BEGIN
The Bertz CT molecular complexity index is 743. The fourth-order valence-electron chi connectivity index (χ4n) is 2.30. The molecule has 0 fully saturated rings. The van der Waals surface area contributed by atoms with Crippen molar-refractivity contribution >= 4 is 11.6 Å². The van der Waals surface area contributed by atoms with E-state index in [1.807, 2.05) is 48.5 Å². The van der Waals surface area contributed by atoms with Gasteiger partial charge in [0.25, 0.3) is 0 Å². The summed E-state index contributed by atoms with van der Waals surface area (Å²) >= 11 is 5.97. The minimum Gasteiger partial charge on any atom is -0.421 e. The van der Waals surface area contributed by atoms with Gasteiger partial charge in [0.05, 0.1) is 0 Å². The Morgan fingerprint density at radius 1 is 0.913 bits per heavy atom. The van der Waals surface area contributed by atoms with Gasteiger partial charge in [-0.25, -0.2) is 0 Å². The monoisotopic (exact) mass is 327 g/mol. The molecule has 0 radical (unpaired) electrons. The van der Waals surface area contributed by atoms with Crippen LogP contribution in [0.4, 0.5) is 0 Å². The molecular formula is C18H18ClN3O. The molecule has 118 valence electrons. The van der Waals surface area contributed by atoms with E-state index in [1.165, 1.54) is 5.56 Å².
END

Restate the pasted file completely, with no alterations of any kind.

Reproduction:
The Bertz CT molecular complexity index is 743. The fourth-order valence-electron chi connectivity index (χ4n) is 2.30. The molecule has 0 fully saturated rings. The van der Waals surface area contributed by atoms with Crippen molar-refractivity contribution >= 4 is 11.6 Å². The van der Waals surface area contributed by atoms with E-state index in [1.807, 2.05) is 48.5 Å². The van der Waals surface area contributed by atoms with Gasteiger partial charge in [0.25, 0.3) is 0 Å². The summed E-state index contributed by atoms with van der Waals surface area (Å²) >= 11 is 5.97. The minimum Gasteiger partial charge on any atom is -0.421 e. The van der Waals surface area contributed by atoms with Gasteiger partial charge in [0.05, 0.1) is 0 Å². The Morgan fingerprint density at radius 1 is 0.913 bits per heavy atom. The van der Waals surface area contributed by atoms with Gasteiger partial charge in [-0.25, -0.2) is 0 Å². The monoisotopic (exact) mass is 327 g/mol. The molecule has 0 radical (unpaired) electrons. The van der Waals surface area contributed by atoms with Crippen LogP contribution in [0.4, 0.5) is 0 Å². The molecular formula is C18H18ClN3O. The molecule has 118 valence electrons. The van der Waals surface area contributed by atoms with E-state index in [1.165, 1.54) is 5.56 Å².